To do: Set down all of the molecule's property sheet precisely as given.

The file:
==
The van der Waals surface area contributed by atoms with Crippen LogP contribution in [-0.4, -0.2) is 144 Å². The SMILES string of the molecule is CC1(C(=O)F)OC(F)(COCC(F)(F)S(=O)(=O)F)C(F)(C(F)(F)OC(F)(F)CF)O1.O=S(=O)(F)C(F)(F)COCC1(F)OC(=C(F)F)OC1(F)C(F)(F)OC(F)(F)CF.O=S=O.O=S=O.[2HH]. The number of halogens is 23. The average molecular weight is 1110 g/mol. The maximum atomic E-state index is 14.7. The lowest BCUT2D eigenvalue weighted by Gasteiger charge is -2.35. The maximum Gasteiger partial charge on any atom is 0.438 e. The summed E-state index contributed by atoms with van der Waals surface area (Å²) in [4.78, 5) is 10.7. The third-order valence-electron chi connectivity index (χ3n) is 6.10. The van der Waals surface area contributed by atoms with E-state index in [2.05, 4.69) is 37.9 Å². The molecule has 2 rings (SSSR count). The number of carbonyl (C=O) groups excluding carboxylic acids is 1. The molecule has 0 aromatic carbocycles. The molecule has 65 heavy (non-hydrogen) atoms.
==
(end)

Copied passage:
The van der Waals surface area contributed by atoms with Crippen LogP contribution in [-0.4, -0.2) is 144 Å². The SMILES string of the molecule is CC1(C(=O)F)OC(F)(COCC(F)(F)S(=O)(=O)F)C(F)(C(F)(F)OC(F)(F)CF)O1.O=S(=O)(F)C(F)(F)COCC1(F)OC(=C(F)F)OC1(F)C(F)(F)OC(F)(F)CF.O=S=O.O=S=O.[2HH]. The number of halogens is 23. The average molecular weight is 1110 g/mol. The maximum atomic E-state index is 14.7. The lowest BCUT2D eigenvalue weighted by Gasteiger charge is -2.35. The maximum Gasteiger partial charge on any atom is 0.438 e. The summed E-state index contributed by atoms with van der Waals surface area (Å²) in [4.78, 5) is 10.7. The third-order valence-electron chi connectivity index (χ3n) is 6.10. The van der Waals surface area contributed by atoms with E-state index in [2.05, 4.69) is 37.9 Å². The molecule has 2 rings (SSSR count). The number of carbonyl (C=O) groups excluding carboxylic acids is 1. The molecule has 0 aromatic carbocycles. The molecule has 65 heavy (non-hydrogen) atoms.